The Right to Food Campaign said in another Aadhaar-related death, 75 year-old Seeta Devi, who lived alone, starved to death in Gumla district on October 25. She did not have any food or cash at home before her death. Even though she had a ration card, due to illness, she could not go to the ration shop in October to authenticate her identity. She was also denied old age pension as her bank account was not linked with Aadhaar.
Yet another person, Moti Yadav from Margomunda block of Deoghar district, died of destitution on November 1. In spite of being visually impaired, he was unable to receive a disability pension despite applying for it, said the campaign.
With these deaths, the campaign claimed that eight Adivasis, four Dalits and five from backward communities had died so far in the state due to starvation.
Contrary to the government’s claims, it said, the causes of these deaths, include the denial of food-grain due to the absence of a ration card, cancellation of ration cards not linked with Aadhaar, or Aadhaar-based biometric authentication failures.
Denial of social pension aggravated the problem
Apart from this, “the case of Moti Yadav demonstrates that the denial of social security pensions and absence of work under the National Rural Employment Guarantee Act further contributes to the destitution of starvation victims and their families,” the activists said.
Of all the starvation-related deaths which took place in the state, the campaign found that at least seven victims were eligible for social security pensions. Despite that, they were either not granted a pension or did not receive their pension due to administrative lapses or Aadhaar-related issues. These deaths, the campaign said, also showcases how the children of these families – with poor education and negligible access to health services and employment opportunities – are staring at a bleak future.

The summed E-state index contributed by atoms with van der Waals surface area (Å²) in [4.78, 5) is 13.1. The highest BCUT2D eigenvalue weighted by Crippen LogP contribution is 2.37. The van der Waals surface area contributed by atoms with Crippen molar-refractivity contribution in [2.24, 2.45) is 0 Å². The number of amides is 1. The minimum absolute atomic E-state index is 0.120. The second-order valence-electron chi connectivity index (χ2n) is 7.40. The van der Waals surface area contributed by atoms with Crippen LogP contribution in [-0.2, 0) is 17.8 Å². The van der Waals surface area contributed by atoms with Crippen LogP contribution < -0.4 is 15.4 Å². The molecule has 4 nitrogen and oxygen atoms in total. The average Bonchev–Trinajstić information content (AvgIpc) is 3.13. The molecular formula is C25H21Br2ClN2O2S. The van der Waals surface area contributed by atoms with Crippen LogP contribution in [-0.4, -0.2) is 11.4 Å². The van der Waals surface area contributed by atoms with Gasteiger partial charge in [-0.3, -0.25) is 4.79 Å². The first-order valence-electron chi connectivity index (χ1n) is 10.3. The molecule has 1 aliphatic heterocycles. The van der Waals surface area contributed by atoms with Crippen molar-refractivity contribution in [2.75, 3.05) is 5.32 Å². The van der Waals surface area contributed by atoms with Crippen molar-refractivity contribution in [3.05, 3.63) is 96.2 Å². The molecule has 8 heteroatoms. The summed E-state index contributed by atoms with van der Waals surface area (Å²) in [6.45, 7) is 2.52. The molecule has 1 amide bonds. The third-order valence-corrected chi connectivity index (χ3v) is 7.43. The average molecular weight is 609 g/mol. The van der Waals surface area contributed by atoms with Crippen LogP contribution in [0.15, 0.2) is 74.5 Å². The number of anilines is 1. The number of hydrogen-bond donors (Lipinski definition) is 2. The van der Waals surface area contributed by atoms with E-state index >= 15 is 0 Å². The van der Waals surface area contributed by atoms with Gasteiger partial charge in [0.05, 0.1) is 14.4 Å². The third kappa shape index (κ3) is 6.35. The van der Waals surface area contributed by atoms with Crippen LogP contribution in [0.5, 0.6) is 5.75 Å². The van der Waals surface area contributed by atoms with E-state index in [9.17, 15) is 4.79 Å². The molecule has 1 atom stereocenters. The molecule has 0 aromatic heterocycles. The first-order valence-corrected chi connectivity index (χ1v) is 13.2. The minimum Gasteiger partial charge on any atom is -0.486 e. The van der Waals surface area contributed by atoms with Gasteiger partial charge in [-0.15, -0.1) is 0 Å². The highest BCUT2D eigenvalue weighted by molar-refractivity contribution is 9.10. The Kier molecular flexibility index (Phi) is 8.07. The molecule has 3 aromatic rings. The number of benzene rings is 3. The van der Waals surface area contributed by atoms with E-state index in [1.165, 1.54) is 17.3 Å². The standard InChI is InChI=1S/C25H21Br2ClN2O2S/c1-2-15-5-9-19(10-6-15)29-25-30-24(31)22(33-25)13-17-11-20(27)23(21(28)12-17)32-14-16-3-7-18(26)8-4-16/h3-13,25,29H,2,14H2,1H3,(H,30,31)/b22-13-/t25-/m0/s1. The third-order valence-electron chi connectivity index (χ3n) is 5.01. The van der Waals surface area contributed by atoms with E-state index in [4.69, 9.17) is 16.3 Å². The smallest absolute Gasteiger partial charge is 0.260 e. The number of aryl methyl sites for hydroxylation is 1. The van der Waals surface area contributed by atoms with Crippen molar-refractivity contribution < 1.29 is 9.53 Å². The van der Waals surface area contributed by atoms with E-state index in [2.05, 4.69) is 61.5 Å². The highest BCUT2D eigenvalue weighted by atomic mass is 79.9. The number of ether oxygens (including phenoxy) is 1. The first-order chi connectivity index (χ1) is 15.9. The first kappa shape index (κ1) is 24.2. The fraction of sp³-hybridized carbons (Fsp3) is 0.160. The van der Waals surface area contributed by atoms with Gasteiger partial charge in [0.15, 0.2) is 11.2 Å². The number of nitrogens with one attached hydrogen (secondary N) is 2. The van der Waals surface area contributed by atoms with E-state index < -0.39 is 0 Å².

Meanwhile, the campaign claimed that inadequate coverage of the Antyodaya Anna Yojana scheme was also responsible for the deaths. “Most of these families, despite living in acute poverty, did not have an AAY ration card,” it said. The food rights activists have been demanding the universalisation of PDS in rural areas to reduce exclusion errors. They have also been seeking inclusion of pulses and edible oil in the scheme.
‘Five starvation deaths since the establishment of grain banks’
The state government has thus far denied that these deaths have occurred due to starvation. The campaign, however, charged the government for doing nothing to reduce the alarming state of food insecurity in Jharkhand. It claimed that at least five people have died of hunger since the government announced the setting up of grain banks at the Gram Panchayat level to support vulnerable households.
“Such token initiatives fail to ensure universal access to food security as a matter of right and expose the government’s lack of commitment to people’s right to food,” the campaign insisted.